Jean Jacques BurnelView in iTunes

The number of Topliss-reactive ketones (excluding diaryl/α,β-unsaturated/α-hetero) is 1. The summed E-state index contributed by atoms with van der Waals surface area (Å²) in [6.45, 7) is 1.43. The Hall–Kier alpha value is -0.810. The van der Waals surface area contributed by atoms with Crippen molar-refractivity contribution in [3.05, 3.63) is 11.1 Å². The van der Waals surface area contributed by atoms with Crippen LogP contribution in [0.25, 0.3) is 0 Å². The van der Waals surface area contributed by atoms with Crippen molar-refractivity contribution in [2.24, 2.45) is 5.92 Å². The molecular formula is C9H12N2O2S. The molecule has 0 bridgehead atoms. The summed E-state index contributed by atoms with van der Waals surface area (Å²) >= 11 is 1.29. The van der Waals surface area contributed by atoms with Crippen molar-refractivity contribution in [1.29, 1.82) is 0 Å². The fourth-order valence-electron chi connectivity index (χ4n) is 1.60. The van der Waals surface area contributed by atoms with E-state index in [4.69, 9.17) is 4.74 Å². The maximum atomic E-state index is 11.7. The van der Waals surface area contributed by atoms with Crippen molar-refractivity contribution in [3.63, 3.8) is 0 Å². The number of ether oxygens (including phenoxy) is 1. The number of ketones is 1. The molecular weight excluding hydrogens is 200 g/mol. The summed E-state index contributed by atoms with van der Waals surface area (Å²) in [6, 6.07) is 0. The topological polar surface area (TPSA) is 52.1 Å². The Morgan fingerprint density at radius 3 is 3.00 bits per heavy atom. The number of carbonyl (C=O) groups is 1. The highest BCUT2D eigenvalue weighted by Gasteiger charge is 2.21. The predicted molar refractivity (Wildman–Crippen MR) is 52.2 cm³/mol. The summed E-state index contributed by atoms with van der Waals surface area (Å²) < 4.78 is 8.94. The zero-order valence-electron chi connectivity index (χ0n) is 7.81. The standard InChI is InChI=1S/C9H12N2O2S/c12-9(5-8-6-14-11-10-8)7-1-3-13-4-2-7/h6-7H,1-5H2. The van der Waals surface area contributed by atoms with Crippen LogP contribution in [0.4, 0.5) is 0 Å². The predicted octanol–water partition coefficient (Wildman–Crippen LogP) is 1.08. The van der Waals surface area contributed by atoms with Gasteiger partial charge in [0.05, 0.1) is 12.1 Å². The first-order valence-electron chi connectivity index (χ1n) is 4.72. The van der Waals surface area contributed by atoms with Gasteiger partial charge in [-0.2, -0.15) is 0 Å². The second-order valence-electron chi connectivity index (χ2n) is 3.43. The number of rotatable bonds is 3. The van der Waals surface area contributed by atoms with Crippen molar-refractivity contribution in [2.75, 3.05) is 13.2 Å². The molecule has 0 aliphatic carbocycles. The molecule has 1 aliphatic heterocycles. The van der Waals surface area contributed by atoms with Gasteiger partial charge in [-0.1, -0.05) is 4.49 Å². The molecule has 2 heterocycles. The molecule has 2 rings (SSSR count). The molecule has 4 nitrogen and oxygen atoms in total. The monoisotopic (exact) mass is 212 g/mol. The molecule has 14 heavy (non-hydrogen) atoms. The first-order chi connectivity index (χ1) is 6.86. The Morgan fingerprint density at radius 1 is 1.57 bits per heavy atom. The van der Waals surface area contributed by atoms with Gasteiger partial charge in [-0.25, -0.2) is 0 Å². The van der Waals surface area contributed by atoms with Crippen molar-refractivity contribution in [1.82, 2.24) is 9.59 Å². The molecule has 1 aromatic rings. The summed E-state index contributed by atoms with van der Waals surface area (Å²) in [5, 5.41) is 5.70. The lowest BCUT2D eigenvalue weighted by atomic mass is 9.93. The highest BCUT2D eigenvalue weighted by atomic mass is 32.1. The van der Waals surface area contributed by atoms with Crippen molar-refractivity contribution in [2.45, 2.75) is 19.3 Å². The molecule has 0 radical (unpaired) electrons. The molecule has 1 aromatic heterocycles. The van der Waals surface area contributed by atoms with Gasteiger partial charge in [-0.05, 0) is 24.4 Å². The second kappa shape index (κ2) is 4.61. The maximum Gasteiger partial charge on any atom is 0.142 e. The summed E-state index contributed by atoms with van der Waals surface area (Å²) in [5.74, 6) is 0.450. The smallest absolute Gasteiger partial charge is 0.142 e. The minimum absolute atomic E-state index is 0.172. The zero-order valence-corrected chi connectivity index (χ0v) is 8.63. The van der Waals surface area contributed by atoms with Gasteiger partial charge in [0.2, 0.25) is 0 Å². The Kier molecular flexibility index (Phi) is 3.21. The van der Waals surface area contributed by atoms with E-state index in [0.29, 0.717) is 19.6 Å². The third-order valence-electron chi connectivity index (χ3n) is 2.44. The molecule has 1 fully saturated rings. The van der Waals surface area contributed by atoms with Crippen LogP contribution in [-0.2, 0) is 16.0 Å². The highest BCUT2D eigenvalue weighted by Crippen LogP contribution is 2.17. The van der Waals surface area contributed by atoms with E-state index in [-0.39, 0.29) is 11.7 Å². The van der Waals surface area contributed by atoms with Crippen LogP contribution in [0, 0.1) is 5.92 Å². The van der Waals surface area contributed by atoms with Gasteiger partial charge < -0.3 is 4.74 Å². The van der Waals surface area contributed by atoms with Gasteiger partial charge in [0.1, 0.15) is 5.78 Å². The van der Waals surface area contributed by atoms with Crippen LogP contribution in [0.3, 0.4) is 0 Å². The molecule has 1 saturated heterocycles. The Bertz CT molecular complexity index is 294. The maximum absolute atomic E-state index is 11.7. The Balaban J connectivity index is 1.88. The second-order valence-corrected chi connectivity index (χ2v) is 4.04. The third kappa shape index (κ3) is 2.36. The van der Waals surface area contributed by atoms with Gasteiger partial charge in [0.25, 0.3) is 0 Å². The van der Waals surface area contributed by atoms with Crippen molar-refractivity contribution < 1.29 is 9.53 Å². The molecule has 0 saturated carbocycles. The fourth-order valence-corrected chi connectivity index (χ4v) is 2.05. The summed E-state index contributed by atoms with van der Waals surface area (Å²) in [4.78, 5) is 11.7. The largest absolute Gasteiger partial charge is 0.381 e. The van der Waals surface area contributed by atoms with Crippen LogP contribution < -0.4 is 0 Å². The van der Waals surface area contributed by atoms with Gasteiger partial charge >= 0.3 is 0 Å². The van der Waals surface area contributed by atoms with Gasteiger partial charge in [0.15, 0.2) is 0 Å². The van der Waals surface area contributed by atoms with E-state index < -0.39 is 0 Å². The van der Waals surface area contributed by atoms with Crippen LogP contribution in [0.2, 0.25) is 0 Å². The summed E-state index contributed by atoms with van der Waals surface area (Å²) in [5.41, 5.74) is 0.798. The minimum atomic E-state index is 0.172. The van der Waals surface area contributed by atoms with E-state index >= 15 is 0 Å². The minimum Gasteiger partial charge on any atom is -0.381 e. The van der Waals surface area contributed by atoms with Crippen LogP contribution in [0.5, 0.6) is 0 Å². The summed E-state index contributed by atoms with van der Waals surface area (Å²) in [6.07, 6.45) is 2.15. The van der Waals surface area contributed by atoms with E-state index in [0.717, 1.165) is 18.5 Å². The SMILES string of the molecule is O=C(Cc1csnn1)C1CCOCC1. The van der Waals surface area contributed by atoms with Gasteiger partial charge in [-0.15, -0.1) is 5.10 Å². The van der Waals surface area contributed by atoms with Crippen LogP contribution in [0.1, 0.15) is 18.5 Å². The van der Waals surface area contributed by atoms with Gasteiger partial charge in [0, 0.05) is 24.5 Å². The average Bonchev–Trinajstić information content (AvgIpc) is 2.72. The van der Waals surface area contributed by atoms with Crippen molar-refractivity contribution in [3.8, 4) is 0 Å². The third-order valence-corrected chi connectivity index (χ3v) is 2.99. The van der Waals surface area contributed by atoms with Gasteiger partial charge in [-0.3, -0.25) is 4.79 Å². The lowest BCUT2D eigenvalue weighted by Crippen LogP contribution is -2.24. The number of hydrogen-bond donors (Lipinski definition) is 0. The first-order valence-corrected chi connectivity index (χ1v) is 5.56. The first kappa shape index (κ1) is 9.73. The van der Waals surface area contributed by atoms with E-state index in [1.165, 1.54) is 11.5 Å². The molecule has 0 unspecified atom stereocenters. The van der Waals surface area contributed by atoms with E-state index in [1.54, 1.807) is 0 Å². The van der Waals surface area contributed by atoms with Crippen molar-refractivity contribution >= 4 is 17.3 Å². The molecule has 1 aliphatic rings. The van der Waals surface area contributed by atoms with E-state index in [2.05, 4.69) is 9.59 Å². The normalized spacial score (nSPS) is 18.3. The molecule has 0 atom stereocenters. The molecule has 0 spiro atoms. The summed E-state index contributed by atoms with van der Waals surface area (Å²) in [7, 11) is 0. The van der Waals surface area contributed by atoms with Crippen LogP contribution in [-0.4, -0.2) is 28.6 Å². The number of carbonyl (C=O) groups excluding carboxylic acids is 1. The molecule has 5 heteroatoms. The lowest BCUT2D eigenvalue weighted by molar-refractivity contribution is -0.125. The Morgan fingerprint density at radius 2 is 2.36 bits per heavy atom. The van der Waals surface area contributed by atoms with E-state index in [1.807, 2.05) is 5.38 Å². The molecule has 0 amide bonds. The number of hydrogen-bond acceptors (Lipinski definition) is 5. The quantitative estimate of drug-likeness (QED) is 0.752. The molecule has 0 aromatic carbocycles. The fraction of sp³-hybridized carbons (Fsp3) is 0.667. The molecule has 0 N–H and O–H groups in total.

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b. 1952, London, England. Of the four original members of the Stranglers, bass player Burnel was probably the most forthright. Born of French parents, he was staunchly pro-European. A keen biker and former skinhead, with a black belt in karate and an economics degree from Bradford University, he was employed as a van driver in Guildford, Surrey, when he first met Hugh Cornwell through the American lead singer of the band Bobbysox, with whom Cornwell was playing guitar in the early 70s. Original plans to become a karate instructor were shelved (although he later returned to this profession part-time), so that he could play bass and sing in a band with Cornwell. As the Stranglers soared to success Burnel waged a personal battle with the press who dismissed the band as either being of higher intellect than their punk cohorts, or alternatively, abject and brutal chauvinists. Several well-documented episodes led to violent resolutions at Burnel’s hands. Burnel was the first Strangler to work on a solo project, Euroman Cometh. As the title implied, this was a plea for the cause of European federalism. It was released early in 1979 with guests Brian James (guitar, ex-Damned), Lew Lewis (harmonica, ex-Eddie And The Hot Rods), with Carey Fortune (ex-Chelsea) and Pete Howells (ex-Drones) both playing the drums. A short tour to promote the album was something of a disaster. The Euroband assembled for the tour featured John Ellis (ex-Vibrators - who was also playing for the support band Rapid Eye Movement), Lewis, Howells, and Penny Tobin on keyboards. In 1980 ‘Girl From The Snow Country’ was scheduled as a solo release but was withdrawn. Despite a later bootleg, the copies that slipped out are among the most collectable of new wave releases. The next musical project outside of the Stranglers was a collaboration with Dave Greenfield on a soundtrack for the Vincent Coudanne film Ecoutez Vos Murs. Ensuing years saw Burnel becoming involved with a number of bands as either producer, guest musician or both. Typically the groups were largely non-English, including Taxi Girl (France), Ping Pong (Norway), the Revenge (Belgium) and ARB (Japan). The next major project was the formation in 1986 of a 60s covers band called the Purple Helmets. Comprising Burnel, Ellis, Alex Gifford, and Laurent Sinclair, the group was put together for a one-off gig at the Trans Musicale Avant Festival in France. So successful was the concert that the Helmets became an ongoing concern, with Greenfield replacing Sinclair and Tears For Fears drummer Manny Elias joining. Burnel’s second solo album, C’est Un Jour Parfait, was recorded almost entirely in French and released just about everywhere in Europe except Britain.